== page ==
China is confiscating the passports of citizens in its Muslim-heavy region

Don’t even think about leaving.
Don’t even think about leaving.
Image: Reuters/China Daily
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China is requiring all residents in its northwestern Xinjiang Uyghur Autonomous Region to turn in their passports.

The state mouthpiece Global Times reported on Nov. 23 the new policy will help the government “maintain social order.” The predominantly Muslim region, which has around 10 million Muslim Uyghurs, has been subject to a number of crackdowns in an effort to wipe out homegrown terrorists. But in the process of doing so, it’s also killed local protestors and cut mobile phone services of citizens.

The post allegedly to be deleted was from Shihezi, Xinjiang's northern city.
The post allegedly to be deleted was from Shihezi, Xinjiang’s northern city.
Image: Weibo

China is now limiting the freedom of the whole region’s population, especially since many Uighurs were have been found trying to flee the country under fake passports beginning earlier last year.

Global Times quoted an announcement from the Xinjiang Shihezi City Public Security Administration that “those who refuse to hand in their passports should bear the responsibility themselves if they are forbidden from going abroad.” The Oct. 19 announcement made on Weibo, China’s version of Twitter, has since been deleted, but many citizens are still sharing screenshots of it on the social network.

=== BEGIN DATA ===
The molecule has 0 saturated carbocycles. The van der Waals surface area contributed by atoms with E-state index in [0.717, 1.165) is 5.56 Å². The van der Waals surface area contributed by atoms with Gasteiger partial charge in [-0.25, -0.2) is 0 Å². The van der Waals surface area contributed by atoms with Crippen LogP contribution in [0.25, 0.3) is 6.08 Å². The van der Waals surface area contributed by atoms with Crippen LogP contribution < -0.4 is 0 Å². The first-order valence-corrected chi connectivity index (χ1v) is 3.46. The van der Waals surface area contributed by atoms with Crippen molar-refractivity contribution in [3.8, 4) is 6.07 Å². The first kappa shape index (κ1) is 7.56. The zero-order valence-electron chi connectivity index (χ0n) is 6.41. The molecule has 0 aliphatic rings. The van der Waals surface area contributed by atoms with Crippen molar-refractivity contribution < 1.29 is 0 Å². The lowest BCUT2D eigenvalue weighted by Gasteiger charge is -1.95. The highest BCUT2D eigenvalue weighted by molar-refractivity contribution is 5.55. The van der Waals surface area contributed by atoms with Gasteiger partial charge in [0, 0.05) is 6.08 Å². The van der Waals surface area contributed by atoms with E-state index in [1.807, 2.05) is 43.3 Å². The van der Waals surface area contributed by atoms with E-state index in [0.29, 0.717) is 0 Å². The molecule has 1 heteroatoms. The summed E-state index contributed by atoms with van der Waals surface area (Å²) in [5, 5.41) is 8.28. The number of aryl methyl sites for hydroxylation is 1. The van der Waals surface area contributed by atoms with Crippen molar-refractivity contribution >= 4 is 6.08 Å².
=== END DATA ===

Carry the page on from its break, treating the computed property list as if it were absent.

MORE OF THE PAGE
Those with hukou, household registration documents, in Shihezi were instructed to hand in their passports for annual inspection, after which the local authorities would keep for management.

In Shihezi alone, about 50,000 passports would be collected, Shen Qian, the deputy chief of the city’s exit and entry administration, told Shihezi TV station (link in Chinese).

One self-claimed Shihezi local wrote on Weibo with the hashtag “Xinjiang passports hand in” on Oct. 25 that “I cannot love Xinjiang any more although I was born and raised there. I hope to get my hukou out of the place and never have any connections with Xinjiang ever.” She then noted on Nov. 18 (links in Chinese, registration required) “without passports I can only take my parents to Sanya [China’s southern city]…I curse those suckers who advocate confiscating passports.”

Four self-claimed Xinjiang locals also said on Weibo they had received phone calls in November from local governments asking them to hand in their passports.